Europe begins to draw up `Marshall plan' for Serbia

War in the Balkans: Regeneration
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THE EUROPEAN Union took the first steps last night towards launching a "Balkan stability pact" to regenerate the region after the Kosovo war and draw all of south-east Europe - including one day a reformed Serbia - closer to the EU and the West.

The plan is still at an embryonic stage, more a matter of good intentions than the commitment of what could be large sums of money. But, as explained by Robin Cook, the Foreign Secretary, it would set in place an open trade area with close links to the EU, built around country-by-country agreements across south-east Europe, aimed at nations with a solid commitment to democracy, even a post-Milosevic Serbia.

"All of that is available to the people of Serbia, if they renounce the fascism of 50 years ago which is being pursued by their present regime," Mr Cook said. Serbians were well aware that their country was becoming the region's laggard, and that feeling "will increase the pressure on President Milosevic as he is isolated and fingered as the obstacle to their progress".

Hours earlier, the EU foreign ministers heard a stark warning from Milo Djukanovic, President of Serbia's junior partner in the Yugoslav federation, of the threat his country faced from the 45,000 Yugoslav army troops stationed in his beleaguered republic.

It was vital to keep the pressure on Mr Milosevic, the Montenegrin president warned. A political settlement after the war should be based on the abortive Rambouillet agreement, providing for "meaningful autonomy", but not total independence which would only reinforce Albanian nationalism. But, Mr Djukanovic insisted, this political settlement could not be achieved with Mr Milosevic: "the final deal must be signed by someone else."

As a first installment of aid, the EU plans to disburse 100m euros (pounds 66m) of direct aid to Macedonia, Albania and Montenegro to help cope with the refugees - including 13m euros to Montenegro itself. Officials were giving no details of how the money would be channelled to Podgorica, to prevent it falling into the hands of the Yugoslav authorities who still control Montenegro's trade and customs systems.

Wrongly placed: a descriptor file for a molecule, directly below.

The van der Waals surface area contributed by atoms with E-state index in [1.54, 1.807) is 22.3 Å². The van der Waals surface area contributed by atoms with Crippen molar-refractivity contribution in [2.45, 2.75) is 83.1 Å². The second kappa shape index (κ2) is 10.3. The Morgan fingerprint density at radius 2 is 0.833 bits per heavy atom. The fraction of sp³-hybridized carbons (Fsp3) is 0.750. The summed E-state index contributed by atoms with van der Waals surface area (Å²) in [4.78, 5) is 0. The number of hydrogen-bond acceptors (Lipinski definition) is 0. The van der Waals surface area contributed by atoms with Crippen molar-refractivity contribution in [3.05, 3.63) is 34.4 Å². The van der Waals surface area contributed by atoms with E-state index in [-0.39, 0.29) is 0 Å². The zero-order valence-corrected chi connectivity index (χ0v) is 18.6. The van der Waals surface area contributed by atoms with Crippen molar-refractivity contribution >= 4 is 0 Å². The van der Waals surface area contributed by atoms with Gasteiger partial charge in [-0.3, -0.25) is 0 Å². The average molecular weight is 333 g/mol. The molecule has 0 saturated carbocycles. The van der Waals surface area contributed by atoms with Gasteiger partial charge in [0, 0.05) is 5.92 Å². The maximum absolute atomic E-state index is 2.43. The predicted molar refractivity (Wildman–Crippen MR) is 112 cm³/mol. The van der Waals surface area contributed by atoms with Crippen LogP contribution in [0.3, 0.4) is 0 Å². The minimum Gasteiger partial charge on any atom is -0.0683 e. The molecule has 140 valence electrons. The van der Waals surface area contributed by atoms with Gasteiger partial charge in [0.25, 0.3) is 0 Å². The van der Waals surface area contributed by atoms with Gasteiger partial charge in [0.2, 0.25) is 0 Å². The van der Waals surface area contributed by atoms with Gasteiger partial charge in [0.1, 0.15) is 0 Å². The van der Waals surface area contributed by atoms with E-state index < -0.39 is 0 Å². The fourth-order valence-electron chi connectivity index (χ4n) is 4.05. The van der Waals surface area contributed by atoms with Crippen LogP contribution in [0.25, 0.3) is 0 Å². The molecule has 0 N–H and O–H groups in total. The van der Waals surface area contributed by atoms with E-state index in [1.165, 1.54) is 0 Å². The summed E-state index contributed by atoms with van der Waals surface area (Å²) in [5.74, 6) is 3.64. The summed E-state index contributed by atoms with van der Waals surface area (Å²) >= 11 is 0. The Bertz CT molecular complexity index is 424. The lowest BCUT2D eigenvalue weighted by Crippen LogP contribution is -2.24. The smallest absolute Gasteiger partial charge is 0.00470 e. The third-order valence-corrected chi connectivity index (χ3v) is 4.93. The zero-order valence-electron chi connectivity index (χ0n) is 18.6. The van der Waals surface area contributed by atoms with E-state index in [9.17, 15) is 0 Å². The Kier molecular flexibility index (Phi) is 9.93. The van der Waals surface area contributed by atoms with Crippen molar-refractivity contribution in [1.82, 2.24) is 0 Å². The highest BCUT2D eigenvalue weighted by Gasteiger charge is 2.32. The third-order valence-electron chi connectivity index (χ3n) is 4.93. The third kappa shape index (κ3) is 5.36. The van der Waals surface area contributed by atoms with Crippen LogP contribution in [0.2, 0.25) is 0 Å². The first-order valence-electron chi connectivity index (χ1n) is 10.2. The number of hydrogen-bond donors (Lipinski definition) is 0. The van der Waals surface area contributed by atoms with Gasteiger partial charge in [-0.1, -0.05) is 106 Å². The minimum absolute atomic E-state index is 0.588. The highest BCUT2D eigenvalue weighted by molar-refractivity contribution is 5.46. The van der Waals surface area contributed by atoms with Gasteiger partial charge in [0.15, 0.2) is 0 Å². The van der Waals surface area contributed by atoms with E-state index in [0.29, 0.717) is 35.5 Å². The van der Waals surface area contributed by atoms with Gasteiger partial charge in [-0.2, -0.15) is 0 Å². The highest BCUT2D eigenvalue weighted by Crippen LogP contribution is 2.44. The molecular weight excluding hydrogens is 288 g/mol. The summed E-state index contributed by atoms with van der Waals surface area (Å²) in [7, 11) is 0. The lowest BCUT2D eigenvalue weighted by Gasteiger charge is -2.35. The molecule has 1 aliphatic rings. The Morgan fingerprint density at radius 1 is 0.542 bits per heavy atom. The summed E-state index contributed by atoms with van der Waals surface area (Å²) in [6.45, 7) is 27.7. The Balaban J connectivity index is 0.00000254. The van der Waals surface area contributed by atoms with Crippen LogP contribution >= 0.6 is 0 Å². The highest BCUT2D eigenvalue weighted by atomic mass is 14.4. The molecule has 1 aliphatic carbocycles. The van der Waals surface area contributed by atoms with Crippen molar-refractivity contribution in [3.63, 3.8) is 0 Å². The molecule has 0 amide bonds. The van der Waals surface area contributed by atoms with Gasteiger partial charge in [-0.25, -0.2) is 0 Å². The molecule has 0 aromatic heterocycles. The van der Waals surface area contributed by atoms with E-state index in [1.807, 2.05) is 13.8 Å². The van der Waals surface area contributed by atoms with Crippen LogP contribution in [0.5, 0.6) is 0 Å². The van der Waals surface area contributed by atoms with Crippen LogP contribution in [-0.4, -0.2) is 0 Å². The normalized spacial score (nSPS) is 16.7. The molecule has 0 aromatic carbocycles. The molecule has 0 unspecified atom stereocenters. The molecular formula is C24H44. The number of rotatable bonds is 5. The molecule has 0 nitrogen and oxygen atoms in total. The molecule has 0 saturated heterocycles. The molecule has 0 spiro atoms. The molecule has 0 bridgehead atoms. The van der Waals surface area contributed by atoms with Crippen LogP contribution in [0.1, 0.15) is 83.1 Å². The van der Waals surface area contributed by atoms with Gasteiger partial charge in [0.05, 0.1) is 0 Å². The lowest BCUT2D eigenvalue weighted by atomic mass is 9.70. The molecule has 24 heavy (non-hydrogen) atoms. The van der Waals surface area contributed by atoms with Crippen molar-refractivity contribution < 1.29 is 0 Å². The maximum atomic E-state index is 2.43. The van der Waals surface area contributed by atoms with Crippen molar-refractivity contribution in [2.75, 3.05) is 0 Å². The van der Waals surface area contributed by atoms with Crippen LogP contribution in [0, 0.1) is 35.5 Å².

The Balkan Stabilisation Pact will be further fleshed out at a meeting on 27 May of top officials from the EU, the United States, Russia and Balkan countries, and representatives of the IMF, the World Bank, the European Investment Bank and other international financial bodies. Three weeks later, the issue will be discussed by the Cologne summit of the G-8 leading powers and Russia.

Despite the political turmoil in Moscow and lingering anger at the mistaken bombing of the Chinese Embassy in Belgrade earlier this month, Mr Cook claimed after an hour-long separate meeting here with Igor Ivanov, his Russian opposite number, that Russia was still co-operating on working out a United Nations resolution to act as a basis for a settlement of the 56-day-old war.

But for all its backing for a Balkan renaissance from the ashes of war, Britain is clearly more inclined than most of its partners to the continuing use of force - even ground force under certain circumstances - to force Mr Milosevic to back down. "This conflict should be a turning point for the Balkans," Mr Cook said yesterday, "but only if we prevail."

Obviously there would have to be a bombing pause at some point in the peace process: "Clearly we won't bomb retreating troops," the Foreign Secretary added. But he gave a chilly reaction to a reported Italian plan linking a halt in the air strikes to agreement by Russia and China to a UN resolution for an end to the war.

"A bombing pause up front would ease pressure on Milosevic. If we ease up militarily, we could lose momentum on the diplomatic track," he warned.